The digital image is generated from a bit map stored in the printer's memory and modulates the laser beam. Scanning is mechanical - a high speed motor spins a multifaceted deflection mirror to get the X-axis and the paper moves to get the Y axis.
LED printers use a large array of LEDs as the image source but are otherwise similar to laser printers.
Plain paper fax machines use similar techniques in their printing mechanism.
Beyond this, copiers and laser printers are nearly identical (at least in principle) except that copiers use a positive process (dark areas in the original result in marks on the paper) and laser printers commonly use a negative process (a spot of light results in a dark mark on the paper).
The most sophisticated machines are now actually scanner-laser printer combinations with buffer memory so that multiple copies can be made without rescanning the original, sorting and collating is more flexible, scaling and rotation can be done digitally, and other features not possible with simple copiers.
(Portions from: Copenhagen Cowboy (firstname.lastname@example.org).)
The photosensitive drum is the heart of the laser printer or copier. In larger machines, it may be a separately replaceable unit. In most laser printers and smaller copiers, it is part of the 'toner cartridge' and is a throw-away (or may be recycled).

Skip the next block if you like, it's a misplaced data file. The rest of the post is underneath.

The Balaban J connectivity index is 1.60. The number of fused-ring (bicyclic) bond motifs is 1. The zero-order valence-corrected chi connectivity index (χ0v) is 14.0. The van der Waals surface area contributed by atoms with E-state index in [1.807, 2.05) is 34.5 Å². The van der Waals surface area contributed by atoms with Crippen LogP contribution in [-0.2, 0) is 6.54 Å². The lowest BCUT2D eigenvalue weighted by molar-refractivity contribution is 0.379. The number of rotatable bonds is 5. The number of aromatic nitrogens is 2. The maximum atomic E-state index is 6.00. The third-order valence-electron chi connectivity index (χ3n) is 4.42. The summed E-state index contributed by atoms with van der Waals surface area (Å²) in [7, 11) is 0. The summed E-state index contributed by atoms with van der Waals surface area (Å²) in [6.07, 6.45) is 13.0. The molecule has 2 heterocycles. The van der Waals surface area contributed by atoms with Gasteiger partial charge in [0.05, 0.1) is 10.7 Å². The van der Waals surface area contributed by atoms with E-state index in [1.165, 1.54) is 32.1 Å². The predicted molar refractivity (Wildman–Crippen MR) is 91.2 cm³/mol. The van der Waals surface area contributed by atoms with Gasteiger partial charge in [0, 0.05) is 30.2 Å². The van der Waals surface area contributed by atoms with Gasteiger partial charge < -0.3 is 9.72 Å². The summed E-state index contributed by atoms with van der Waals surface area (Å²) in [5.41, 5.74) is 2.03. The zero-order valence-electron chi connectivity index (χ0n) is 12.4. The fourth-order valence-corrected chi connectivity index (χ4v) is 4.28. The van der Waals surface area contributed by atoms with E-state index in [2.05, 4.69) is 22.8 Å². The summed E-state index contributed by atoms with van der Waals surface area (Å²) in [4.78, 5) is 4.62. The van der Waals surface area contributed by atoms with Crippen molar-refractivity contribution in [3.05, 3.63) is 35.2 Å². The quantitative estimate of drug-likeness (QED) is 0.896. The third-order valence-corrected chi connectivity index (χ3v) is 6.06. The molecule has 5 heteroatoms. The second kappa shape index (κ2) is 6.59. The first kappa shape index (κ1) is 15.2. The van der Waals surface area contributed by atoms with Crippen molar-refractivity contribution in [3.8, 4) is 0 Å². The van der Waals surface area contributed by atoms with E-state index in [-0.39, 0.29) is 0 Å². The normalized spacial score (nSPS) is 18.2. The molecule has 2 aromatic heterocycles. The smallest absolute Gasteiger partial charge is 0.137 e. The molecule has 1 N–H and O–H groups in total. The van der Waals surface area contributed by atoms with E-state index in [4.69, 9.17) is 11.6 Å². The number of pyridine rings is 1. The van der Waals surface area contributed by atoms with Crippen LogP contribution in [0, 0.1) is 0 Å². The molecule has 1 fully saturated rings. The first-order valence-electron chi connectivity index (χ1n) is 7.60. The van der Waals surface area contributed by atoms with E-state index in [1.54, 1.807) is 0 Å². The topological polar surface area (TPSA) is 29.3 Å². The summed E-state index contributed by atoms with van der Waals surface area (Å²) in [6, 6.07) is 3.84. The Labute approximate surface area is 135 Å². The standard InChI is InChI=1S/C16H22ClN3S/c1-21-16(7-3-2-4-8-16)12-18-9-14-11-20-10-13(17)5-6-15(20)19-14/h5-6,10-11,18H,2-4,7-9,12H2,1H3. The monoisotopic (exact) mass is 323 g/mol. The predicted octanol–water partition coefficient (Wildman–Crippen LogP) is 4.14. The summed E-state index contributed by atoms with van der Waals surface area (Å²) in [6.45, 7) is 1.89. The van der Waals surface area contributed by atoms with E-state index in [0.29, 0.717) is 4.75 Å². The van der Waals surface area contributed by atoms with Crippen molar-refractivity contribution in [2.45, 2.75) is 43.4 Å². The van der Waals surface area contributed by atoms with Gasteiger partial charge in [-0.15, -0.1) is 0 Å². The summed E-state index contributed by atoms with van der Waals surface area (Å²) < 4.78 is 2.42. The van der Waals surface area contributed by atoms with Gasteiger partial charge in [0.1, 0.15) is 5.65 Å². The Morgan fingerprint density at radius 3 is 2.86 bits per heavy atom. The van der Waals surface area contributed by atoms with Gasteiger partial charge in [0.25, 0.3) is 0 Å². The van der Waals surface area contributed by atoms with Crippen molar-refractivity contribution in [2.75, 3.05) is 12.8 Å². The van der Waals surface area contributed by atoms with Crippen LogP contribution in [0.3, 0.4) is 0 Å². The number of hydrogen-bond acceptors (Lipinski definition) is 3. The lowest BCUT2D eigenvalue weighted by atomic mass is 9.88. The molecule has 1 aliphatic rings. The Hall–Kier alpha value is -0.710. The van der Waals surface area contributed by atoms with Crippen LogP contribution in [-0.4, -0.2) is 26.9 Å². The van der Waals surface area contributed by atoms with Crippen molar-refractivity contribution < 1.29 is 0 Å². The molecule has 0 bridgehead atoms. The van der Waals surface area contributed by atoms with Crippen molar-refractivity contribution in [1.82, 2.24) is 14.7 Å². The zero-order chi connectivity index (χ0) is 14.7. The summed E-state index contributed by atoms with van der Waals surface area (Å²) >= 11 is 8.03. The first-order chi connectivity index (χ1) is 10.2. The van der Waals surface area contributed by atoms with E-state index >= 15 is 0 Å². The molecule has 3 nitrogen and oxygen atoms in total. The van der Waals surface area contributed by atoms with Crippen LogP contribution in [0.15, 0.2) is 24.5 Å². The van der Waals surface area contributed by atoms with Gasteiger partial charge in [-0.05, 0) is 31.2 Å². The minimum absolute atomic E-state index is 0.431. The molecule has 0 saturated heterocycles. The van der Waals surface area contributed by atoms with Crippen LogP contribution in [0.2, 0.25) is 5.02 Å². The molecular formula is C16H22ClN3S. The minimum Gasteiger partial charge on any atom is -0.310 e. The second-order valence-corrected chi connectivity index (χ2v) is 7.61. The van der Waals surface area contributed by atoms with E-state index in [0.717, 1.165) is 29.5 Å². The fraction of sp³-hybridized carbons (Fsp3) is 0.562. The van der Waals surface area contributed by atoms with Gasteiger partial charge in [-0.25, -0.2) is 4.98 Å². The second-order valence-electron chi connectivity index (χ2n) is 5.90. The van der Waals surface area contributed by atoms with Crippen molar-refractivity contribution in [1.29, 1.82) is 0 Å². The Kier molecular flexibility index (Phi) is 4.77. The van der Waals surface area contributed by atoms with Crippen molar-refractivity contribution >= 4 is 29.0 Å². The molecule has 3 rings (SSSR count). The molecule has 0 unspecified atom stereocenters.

The drum is coated with a photosensitive material which has an extremely high resistance when in darkness. It's resistance drops to a low value when illuminated.
All of the following takes place as a continuous process as the drum rotates. Note that the actual photosensitive drum in most copiers and laser printers has a circumference that is much smaller than the length of the printed page. Therefore, only a portion fits at any given time and the charging, exposure, transfer to the paper, cleaning, and erasing is a continuous process:
Where the light hits the drum's surface, its resistance drops dramatically and the charge in these areas is dissipated.
At this point, a swath of the image of your ultimate copied or printed page resides as areas of electrostatic charge on the drum. This is a 'latent' image and must be 'developed'.
Depending on design, the developer material may be separate or actually combined with the toner.
A magnet in the developer unit which is as long as the page is wide causes the developer along with trapped toner to stand out following its lines of force off of its long N-S pole pieces. This forms a kind of brush of toner and developer material which is in contact with the drum as it rotates with its latent image. Normally, the developer material brush is C-shaped, and toner particles are carried in the C-shape (the back of the 'C' is against the drum).
Here is where the developing processes of copiers and laser printers differ:
Below the paper is another corona, the 'transfer corona'. Another high voltage is applied to the back of the paper (once again, around 7 or 8 kV DC) to draw the toner from the drum to the paper. (Remember, all this is going on in a continual cycle and it is all in motion).